Note from the Editors

Change, or impending change, can often inspire the creation of myth, for it both threatens and promises. It threatens security of the established, while providing hope to the disestablished.
—Michael Aung-thwin1

The title of the third issue of Field Notes, Mapping Asia, should be enough to induce an immediate state of dizziness at the sheer impossibility of such a proposition. Or perhaps generate a certain amount of curiosity at what AAA's map of Asia looks like. How we define "Asia" at Asia Art Archive is the question we are most frequently asked. And out of the three A's that make up our name, "Asia" is the one we most consistently debate, deliberate, and tussle with.

We realize that there is something about the positioning of Asia, Art, and Archive next to each other that presupposes a mapping process. Acknowledging both the value and limitations of the map as a tool, AAA has attempted to trace the phenomena, practices, discourses, and developments in contemporary art in Asia by building up a collection based on breadth (via a widespread network of researchers, advisors, collaborators, and friends) and depth (through focused thematic archival projects). As such, we are practicing a mapping of Asia that no longer depends on the map as artifact, but as something that lives and continues to unfold. And while we believe that AAA's collection allows for a comparison of cross-regional histories and ideological networks, we must stress the importance of reading its material in conjunction with other mapping and archival initiatives.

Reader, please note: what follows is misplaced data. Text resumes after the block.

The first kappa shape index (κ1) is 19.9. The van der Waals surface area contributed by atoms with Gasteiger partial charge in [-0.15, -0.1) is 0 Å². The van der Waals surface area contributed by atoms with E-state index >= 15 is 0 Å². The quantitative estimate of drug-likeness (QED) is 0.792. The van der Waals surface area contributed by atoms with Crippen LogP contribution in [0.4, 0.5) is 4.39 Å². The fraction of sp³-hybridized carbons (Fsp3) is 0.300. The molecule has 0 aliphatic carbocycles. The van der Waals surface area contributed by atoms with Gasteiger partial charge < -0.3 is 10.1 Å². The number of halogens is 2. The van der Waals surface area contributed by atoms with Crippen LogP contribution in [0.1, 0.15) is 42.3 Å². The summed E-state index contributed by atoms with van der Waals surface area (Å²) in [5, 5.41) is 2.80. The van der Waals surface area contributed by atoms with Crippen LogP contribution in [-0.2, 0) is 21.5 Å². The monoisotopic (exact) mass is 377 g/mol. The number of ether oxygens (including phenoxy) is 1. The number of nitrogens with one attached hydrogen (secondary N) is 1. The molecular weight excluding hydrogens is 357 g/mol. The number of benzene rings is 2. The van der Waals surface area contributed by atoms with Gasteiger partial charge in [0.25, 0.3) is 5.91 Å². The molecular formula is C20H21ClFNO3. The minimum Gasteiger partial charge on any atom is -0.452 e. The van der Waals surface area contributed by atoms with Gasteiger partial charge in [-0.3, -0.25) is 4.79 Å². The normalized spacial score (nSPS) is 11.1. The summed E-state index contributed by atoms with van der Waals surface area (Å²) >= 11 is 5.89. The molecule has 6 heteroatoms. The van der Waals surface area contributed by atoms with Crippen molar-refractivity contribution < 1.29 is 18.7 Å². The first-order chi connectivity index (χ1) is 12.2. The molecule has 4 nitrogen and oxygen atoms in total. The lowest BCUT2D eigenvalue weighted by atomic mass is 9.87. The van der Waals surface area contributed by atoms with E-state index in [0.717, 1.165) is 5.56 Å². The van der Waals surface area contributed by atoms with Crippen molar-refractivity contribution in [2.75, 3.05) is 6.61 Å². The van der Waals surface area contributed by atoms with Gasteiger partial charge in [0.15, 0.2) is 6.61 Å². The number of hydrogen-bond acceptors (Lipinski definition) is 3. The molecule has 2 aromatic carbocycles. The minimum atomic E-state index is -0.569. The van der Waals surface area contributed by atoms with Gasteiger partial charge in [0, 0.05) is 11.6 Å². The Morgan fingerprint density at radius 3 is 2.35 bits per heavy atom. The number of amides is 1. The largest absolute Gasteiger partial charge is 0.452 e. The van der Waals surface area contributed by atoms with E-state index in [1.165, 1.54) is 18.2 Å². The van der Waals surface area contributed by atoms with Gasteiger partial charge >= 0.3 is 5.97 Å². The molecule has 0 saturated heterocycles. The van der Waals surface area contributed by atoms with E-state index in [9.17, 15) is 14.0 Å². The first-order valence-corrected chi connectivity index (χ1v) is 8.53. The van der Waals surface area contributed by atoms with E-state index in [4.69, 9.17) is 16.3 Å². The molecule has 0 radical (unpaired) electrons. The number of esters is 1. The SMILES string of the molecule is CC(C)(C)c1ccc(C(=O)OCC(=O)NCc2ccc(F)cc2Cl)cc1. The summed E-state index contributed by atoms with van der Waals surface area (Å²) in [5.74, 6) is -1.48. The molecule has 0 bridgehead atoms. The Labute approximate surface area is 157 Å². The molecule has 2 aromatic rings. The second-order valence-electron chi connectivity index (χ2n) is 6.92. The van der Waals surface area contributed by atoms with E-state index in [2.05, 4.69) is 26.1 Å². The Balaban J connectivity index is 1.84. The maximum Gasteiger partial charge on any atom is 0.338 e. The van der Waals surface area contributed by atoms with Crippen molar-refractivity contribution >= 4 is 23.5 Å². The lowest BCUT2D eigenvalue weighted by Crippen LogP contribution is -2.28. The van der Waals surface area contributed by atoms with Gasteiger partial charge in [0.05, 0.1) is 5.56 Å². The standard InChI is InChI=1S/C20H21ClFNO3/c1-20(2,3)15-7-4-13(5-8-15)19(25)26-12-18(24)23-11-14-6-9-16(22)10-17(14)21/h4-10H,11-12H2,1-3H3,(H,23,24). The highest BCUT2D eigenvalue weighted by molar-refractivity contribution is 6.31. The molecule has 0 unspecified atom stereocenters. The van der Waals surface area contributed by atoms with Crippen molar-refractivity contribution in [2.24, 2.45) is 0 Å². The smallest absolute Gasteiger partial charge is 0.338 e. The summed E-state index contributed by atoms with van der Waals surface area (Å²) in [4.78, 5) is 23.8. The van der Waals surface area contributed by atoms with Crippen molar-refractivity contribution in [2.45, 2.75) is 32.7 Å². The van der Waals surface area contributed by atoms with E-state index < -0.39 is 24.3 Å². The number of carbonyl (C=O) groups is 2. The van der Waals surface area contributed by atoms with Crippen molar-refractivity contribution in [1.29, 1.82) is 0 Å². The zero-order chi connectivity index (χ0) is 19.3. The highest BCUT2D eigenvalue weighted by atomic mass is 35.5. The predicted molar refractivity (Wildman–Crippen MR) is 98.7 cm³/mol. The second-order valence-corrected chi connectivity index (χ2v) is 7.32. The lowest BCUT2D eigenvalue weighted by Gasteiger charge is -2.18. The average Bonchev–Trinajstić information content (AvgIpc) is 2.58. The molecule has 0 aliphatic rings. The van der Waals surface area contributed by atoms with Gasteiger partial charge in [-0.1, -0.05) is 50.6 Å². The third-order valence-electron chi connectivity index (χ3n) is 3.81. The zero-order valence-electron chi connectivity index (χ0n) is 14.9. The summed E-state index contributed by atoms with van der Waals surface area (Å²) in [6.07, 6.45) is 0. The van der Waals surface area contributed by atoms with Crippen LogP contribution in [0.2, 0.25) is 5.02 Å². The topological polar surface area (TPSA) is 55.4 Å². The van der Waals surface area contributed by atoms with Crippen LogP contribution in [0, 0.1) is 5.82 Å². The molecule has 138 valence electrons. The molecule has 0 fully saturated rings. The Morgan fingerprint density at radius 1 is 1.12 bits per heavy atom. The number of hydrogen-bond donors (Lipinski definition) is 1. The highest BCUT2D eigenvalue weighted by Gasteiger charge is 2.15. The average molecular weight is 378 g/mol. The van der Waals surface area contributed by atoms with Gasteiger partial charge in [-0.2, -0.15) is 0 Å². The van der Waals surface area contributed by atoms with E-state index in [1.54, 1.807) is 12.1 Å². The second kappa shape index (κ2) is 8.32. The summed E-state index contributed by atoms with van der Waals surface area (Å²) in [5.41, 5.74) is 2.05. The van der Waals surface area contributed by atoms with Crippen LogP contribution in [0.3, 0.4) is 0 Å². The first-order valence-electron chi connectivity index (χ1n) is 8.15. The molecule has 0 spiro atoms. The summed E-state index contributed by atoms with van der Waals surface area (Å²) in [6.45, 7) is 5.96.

In our most field note-like issue to date, we interweave artist work, an email exchange, literary extracts, a film plot, exhibition reviews, newspaper clippings, comics, and archival photos. If we were to list some of the entry points for the selections they would include (in no particular order) Guangzhou as site, speculative geographies, Hong Kong, seaborne histories, territory and myth, island disputes, language, migration, and sites of knowledge production and distribution. The journal is in no way intended to survey or comprehensively cover any of these, but to point to the entanglements between them, and provide an additional space, alongside our other projects, to construct reference points and connections across time, sites and geographies. We share with you some of the enquiries, threads, and (to borrow a geological term) hot spots that are currently shaping our notion of Asia. Echoing MAP Office's Atlas of Asia Art Archive, which is imagined as an archipelagic configuration, like a series of islands that are independent, yet intricately connected by their relationship to one another and the ocean, we invite you to ignore the pagination and draw your own connections as you navigate the journal.

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We are imagining a space in which the objects of identification can be multiplied and alternative frames of reference constructed so that societies in Asia (and those situated in the "Global South") may also become each other's points of reference . . . to provide alternative horizons and perspectives from those well-travelled.
—Chen Kuan-hsing2